The law on obscenity is codified in sections in this country-The Indian Penal Code Section 292, Section 293 and Section 294. Despite these provisions, in publications, especially in advertisements, there is a growing indecent representation of women or references to women, which has the effect to denigrate women but is also derogative of women. While there may be no specific intention, these advertisements, publications, etc. have a depraving or corrupting effect. A different legislation is, therefore, necessary to prevent the indeterminate representation of women effectively by means of advertisements, books, pamphlets etc.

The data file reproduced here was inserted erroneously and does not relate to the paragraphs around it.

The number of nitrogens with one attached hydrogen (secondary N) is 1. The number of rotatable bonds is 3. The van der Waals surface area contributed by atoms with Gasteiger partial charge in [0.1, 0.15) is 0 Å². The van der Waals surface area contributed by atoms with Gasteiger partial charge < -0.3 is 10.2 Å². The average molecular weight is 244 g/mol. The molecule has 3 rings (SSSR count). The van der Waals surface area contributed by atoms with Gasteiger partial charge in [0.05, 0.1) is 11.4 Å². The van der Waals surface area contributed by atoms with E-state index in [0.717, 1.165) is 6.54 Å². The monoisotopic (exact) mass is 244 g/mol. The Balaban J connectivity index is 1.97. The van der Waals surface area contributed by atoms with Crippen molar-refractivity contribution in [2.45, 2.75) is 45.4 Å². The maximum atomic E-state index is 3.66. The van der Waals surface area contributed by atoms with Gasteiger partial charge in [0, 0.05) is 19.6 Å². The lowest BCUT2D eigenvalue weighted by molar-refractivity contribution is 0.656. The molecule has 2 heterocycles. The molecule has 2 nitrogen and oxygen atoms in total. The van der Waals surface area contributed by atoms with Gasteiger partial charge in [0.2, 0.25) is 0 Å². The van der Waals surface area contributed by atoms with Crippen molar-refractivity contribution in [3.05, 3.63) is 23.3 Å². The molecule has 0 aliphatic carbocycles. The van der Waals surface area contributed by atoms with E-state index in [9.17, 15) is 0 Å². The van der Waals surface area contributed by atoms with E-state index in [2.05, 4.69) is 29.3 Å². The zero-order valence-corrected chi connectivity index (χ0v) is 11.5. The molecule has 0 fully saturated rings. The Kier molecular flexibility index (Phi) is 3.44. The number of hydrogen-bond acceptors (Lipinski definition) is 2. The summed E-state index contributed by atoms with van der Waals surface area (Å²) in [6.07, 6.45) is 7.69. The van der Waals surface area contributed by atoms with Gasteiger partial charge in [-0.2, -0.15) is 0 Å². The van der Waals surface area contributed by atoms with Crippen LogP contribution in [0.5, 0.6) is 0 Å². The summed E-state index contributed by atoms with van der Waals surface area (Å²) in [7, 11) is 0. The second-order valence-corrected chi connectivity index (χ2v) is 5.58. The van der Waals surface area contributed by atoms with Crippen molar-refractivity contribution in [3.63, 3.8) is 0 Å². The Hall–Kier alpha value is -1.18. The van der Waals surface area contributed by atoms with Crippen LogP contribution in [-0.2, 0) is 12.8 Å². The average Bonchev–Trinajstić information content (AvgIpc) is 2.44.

In Section 2(c) under the Indecent Representation of Women Act, 1986, the term “indecent representation” is defined as meaning “indecent representation of women” in any way to have the effect of being indignant or derogative of a woman, or of being corrupt or of being susceptible to public morality, or moralistic depravity. The word “indecent representation” is defined in the 1986 law, with emphasis on “depriving or corrupting” content, and this is confused with morality. In the 1970s and 1980s, women’s organizations protested the indecent portraiture of women primarily focused on nudity and sexually provocative or overtly typical portrayal of women and thus strengthened the belief that the expression of sexuality, in particular the expression of a woman, is an obscenity.